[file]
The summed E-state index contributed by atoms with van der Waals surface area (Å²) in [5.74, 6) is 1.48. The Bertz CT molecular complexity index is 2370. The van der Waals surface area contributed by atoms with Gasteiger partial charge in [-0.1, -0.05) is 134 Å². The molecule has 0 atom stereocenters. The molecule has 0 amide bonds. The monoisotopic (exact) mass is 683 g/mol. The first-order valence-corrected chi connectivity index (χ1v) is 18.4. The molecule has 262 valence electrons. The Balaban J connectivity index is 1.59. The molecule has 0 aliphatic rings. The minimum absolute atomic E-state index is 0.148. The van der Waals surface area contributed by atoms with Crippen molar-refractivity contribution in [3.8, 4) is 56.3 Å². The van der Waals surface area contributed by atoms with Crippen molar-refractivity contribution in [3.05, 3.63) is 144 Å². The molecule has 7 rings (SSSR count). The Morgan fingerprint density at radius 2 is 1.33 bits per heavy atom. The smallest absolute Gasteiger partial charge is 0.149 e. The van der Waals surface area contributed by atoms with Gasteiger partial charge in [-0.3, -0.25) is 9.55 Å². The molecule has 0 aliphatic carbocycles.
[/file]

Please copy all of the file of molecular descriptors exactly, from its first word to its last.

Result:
The summed E-state index contributed by atoms with van der Waals surface area (Å²) in [5.74, 6) is 1.48. The Bertz CT molecular complexity index is 2370. The van der Waals surface area contributed by atoms with Gasteiger partial charge in [-0.1, -0.05) is 134 Å². The molecule has 0 atom stereocenters. The molecule has 0 amide bonds. The monoisotopic (exact) mass is 683 g/mol. The first-order valence-corrected chi connectivity index (χ1v) is 18.4. The molecule has 262 valence electrons. The Balaban J connectivity index is 1.59. The molecule has 0 aliphatic rings. The minimum absolute atomic E-state index is 0.148. The van der Waals surface area contributed by atoms with Crippen molar-refractivity contribution in [3.8, 4) is 56.3 Å². The van der Waals surface area contributed by atoms with Crippen molar-refractivity contribution in [3.05, 3.63) is 144 Å². The molecule has 7 rings (SSSR count). The Morgan fingerprint density at radius 2 is 1.33 bits per heavy atom. The smallest absolute Gasteiger partial charge is 0.149 e. The van der Waals surface area contributed by atoms with Gasteiger partial charge in [-0.3, -0.25) is 9.55 Å². The molecule has 0 aliphatic carbocycles.